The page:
The Rotherham NHS Foundation Trust is backing a new NHS
campaign to urge families in Rotherham to talk about organ donation following
research that less than half of adults in England have had the conversation.
The Leave Them Certain campaign aims to highlight the impact
not knowing has on the families who are left behind and encourage people talk
about their decision. It follows the law change last year in England, which
means that all adults are seen as willing to donate their organs, unless they
opt out or are in one of the excluded groups.
However, many don’t realise that families will still be
approached before any donation goes ahead. Even though 80% of people are
willing to donate their organs, only 39% say they have shared their
decision. And while a huge 9 in 10 families support organ donation if they knew
what their loved one wanted, this figure falls to around half (51%) when a
decision is not known.
As part of the campaign, a new TV advert launched this week
featuring the Kakkad family. Shivum’s father Bharat died from a cardiac arrest
when he was 63 in May 2019, but the family had never spoken about organ
donation. The advert features
family footage and memories of Bharat but ends with another memory - when they
asked Shivum if his father wanted to be an organ donor and he just didn’t know.
Significantly, Shivum and his family did
agree to organ donation, but it was a decision that could have been made easier
if they’d had the conversation.
Shivum said: “My father was a very giving
person. He did charity work and was a strong believer in the Hindu act of Sewa,
of service to god. When the specialist nurse approached us about organ
donation, we made our decision. We knew that helping others in need was what my
father would have wanted. But I wish we had spoken about it to know for certain
and I would urge others to take the opportunity while they still can.”
Shivum hopes that by sharing their family’s story, they will
encourage more families, particularly from Asian and other ethnic backgrounds,
to support and talk about organ donation. The numbers of donors are increasing,
but more need to come forward as often the best transplant match will come from
a donor of the same ethnicity. Bharat went on to help the lives of two other people. He donated a kidney to a
woman in her 50s and a kidney to a man in his 60s.
Clare Windsor, Clinical
Lead for Organ Donation at The Rotherham NHS Foundation Trust, said: “Talking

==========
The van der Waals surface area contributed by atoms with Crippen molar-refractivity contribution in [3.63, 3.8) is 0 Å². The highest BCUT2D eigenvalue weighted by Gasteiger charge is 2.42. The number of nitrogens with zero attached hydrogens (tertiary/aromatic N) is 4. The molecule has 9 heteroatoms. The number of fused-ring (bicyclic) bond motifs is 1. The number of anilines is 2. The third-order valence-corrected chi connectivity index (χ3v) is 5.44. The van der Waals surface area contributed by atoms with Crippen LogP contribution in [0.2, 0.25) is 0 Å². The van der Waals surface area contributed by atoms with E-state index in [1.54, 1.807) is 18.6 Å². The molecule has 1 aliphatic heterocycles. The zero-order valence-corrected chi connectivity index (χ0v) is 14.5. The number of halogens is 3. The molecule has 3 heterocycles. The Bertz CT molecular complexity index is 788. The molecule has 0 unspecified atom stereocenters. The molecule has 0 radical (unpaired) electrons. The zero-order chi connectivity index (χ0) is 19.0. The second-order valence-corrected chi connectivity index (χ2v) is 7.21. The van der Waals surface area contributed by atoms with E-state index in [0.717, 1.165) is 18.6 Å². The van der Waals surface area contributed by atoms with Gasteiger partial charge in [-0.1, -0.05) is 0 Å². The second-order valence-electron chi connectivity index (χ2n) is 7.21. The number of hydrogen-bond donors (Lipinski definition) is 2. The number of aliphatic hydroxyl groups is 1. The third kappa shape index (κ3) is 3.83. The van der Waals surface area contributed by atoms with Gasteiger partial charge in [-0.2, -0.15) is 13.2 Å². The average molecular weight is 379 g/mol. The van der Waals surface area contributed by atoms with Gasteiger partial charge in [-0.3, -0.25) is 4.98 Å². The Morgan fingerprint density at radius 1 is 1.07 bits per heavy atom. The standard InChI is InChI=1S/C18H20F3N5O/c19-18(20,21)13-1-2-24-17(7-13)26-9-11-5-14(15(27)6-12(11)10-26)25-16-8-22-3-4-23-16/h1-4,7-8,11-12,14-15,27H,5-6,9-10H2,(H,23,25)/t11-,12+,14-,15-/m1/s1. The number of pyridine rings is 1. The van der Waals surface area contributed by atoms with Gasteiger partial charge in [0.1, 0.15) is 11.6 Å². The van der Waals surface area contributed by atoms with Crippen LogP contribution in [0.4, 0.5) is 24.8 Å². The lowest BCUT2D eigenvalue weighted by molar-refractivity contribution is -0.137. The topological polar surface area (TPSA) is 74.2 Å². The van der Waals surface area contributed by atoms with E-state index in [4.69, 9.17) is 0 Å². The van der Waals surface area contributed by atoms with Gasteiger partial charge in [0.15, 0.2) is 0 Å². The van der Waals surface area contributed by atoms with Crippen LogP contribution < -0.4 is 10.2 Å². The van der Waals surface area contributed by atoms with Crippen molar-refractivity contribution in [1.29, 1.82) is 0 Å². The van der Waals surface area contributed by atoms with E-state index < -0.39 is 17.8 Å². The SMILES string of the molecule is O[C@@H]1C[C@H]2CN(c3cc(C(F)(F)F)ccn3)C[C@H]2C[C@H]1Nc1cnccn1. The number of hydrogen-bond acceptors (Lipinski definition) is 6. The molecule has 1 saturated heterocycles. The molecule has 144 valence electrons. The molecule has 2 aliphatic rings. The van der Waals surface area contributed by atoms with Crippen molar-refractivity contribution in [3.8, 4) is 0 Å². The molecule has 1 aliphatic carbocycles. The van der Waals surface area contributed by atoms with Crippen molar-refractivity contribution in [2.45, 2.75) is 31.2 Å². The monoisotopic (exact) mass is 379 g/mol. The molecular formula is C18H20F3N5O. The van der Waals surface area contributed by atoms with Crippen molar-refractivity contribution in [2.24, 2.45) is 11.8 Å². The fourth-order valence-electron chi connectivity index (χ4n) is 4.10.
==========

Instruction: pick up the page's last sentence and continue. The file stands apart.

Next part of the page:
to your loved ones about your organ donation decision is hugely important. The
not knowing can be an added stress for your family at what is already a very
difficult time. We would like to encourage more people in Rotherham to think about
whether they’d like to be an organ donor and to let friends or family know so
that they can be sure they are making the right decision for you.”
Research shows that the biggest barrier to talking about
organ donation is that it’s never come up in conversation with 34% of people
stating this as their reason. 27% say they are worried it will upset their
family or make them feel uncomfortable, 24% feel they don’t need to tell anyone
their decision, 22% don’t want to talk about their own death, 22% say they
haven’t got round to it yet and 16% have never thought about organ donation
Anthony Clarkson, Director of Organ and Tissue
Donation and Transplantation for NHS Blood and Transplant, said: “People often tell us that they struggle to find the
right time or words to talk about organ donation, unfortunately we see
first-hand the impact not knowing has on families when the first time they
consider their loved ones wishes around organ donation is when they are
seriously ill or have already died. Talk
to your friends, talk to your family. Even though the law has changed, you can
still sign up to the NHS Organ Donor Register to provide your family with added
reassurance. Please don’t wait. Have the conversation
The NHS has some produced some tips and guidance to help
start the conversation:
- Start by checking in first;
‘how are you doing?’ so you can gauge whether now is a good time. Choose a time
when you’re not too distracted or when you’re sharing a space, or time with
each other, maybe over a cup of tea or out walking.
- Perhaps there is something
that prompts the conversation - passing a driving test, seeing our campaign TV
advert, or an article in the paper.
- Open with ‘did you hear’ and
not your own point of view; or use a hypothetical ‘how would you feel if…’
- If faith is important to you,
open with talking about what you know about your faith’s beliefs on giving.
- Acknowledge it’s a difficult
subject and that you don’t have to agree.
Find out more by visiting our dedicated pages at www.organdonation.nhs.uk on how to discuss your decision
For more information on organ donation, and to
register your decision, please visit: www.organdonation.nhs.uk or call 0300 123 23 23.